Inflation fever breaks


The Federal Reserve (Fed) doves got a big energy boost yesterday by a slightly lower-than-expected inflation report. The headline inflation fell to 3.2% in October from 3.7% printed a month earlier, and core inflation eased to 4% from 4.1% printed a month earlier. Services excluding housing and energy costs – the so-called super core figure closely watched by the Fed – rose only 0.2% and shelter costs rose only 0.3%, down from a 0.6% advance printed a month earlier. The soft set of inflation print cemented the expectation that the Fed is done hiking the interest rates. The US 2-year yield – which best captures the rate bets – tanked 24bp to 4.81%. The 10-year slipped below 4.50% and activity on Fed funds futures gives around 95% chance for a no rate hike in December. That probability stood at around 85% before yesterday’s US CPI data.  

In equities, the S&P500 jumped past its 100-DMA, spiked above the 4500 mark, and closed the session a few points below this level. Nasdaq 100 extended its gain to 15850. In the FX, the US dollar took a severe hit. The index fell 1.50% on Tuesday, pulled out a major Fibonacci support and sank into the medium-term bearish consolidation zone. The EURUSD jumped to almost the 1.09 level. Yes, there is no mistake – to nearly 1.09 level, and Cable flirted with the 1.25 resistance. What a day!  

A small parenthesis on UK inflation  

Good news came from Britain this morning, as well. Inflation in the UK fell 6.7% to 4.6% in October, lower than the 4.7% penciled in by analysts. Core inflation also eased more than expected to 5.7%. There is growing evidence that the major central banks’ efforts are bearing fruit. Cable is sold after the CPI data, but the pullback will likely remain short-lived if the USD appetite continues to wane globally.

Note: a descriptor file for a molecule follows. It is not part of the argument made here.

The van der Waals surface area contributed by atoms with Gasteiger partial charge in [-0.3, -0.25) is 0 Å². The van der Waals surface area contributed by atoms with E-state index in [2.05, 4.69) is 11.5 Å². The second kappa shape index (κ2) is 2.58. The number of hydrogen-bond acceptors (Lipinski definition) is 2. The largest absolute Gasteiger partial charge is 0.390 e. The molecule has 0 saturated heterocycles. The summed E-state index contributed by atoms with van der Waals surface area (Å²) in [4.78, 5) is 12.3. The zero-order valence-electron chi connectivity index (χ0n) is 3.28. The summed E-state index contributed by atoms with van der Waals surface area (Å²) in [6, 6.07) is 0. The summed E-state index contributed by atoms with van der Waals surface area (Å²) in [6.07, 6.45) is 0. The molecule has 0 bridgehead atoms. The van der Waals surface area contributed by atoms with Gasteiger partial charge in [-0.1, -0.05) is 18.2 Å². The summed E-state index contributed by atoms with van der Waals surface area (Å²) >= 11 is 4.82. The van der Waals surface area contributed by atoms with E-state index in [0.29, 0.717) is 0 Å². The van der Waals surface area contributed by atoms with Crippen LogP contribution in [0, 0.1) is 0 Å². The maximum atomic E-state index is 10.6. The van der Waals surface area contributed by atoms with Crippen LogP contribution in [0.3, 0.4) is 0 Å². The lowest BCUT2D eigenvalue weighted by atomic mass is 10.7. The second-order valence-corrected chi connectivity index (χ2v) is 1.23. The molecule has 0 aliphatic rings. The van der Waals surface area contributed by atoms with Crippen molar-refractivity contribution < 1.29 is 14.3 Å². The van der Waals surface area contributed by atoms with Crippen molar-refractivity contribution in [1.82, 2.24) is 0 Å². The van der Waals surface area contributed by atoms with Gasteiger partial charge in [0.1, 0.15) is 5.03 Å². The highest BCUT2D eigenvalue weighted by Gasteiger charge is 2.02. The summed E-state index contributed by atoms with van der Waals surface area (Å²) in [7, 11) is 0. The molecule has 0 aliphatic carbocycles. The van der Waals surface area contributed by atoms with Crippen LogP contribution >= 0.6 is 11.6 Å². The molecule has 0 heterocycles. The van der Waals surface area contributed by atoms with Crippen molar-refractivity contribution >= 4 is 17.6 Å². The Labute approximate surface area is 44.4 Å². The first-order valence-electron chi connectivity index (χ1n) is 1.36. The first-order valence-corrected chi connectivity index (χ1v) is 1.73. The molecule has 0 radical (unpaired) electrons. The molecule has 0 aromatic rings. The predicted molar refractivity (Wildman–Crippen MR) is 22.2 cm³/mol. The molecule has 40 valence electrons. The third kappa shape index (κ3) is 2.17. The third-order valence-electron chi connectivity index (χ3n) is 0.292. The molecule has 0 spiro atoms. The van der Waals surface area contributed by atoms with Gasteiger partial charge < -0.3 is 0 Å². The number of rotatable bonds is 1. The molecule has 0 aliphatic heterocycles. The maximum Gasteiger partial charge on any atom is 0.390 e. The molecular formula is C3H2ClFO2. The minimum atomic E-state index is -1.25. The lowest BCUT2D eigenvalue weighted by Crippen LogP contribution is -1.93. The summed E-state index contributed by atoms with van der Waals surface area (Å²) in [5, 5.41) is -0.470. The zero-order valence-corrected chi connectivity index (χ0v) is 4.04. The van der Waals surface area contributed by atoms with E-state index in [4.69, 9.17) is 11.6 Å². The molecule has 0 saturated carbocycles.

Back to US: Retail sales, big retail earnings & US political jitters  

Yesterday’s rush to open fresh long US Treasury positions was likely intensified by a hurry to cover short positions. We shall see a correction in the US yields, as the Fed members still maintain their position for ‘higher for longer’ interest rates. But the market position is clear. The pricing now suggests a 50bp cut from the Fed by July next year; the sweet and sour cocktail of softening jobs market and easing inflation suggests that the Fed’s next move will probably be a rate cut, rather than a rate hike.  

So yes, ladies and gentlemen, the way is being paved for a potential Santa rally this year. But the Fed will continue to calm down the game, and any strength in the US economic data should reinforce the ‘high for long’ rhetoric and tame appetite. 

Investors will watch the US retail sales data today. A strong figure could pour cold water on heated Fed cut bets. A soft figure, on the other hand, could bring in more buyers to US bond markets.  

On the individual front, Home Depot shares rallied more than 5% yesterday. Earnings and revenue narrowed and the company released a cautious year-end guidance, but the results were better than expected. Target is due to report today, and Walmart on Thursday. 

To add another layer of complexity – on top of the economic data and corporate earnings – the US political scene will impact bond pricing in the next few days. The US politicians try to avoid a government shutdown by Friday. The latest news suggests that the odds of shutdown diminished yesterday as House Speaker Mike Johnson gained more Democratic support for his interim funding plan. The interim plan however excludes aid for Ukraine, aid for Israel and could lead to a two-step shutdown at the start of next year. And it does not include the steep spending cuts that the hardcore Republicans are looking for. In summary, the political mess continues.  

In the best-case scenario, the US politicians will agree on another short-term relief package and avoid a government shutdown, push away the threat of another rating cut – from Moody’s this time. The latter would maintain appetite in US bonds and support a further rally in the US stocks. In the worst-case scenario, the US government will stop its operations by the end of this week and the political chaos will lead to a bounce in US yields and stall the equity rally.

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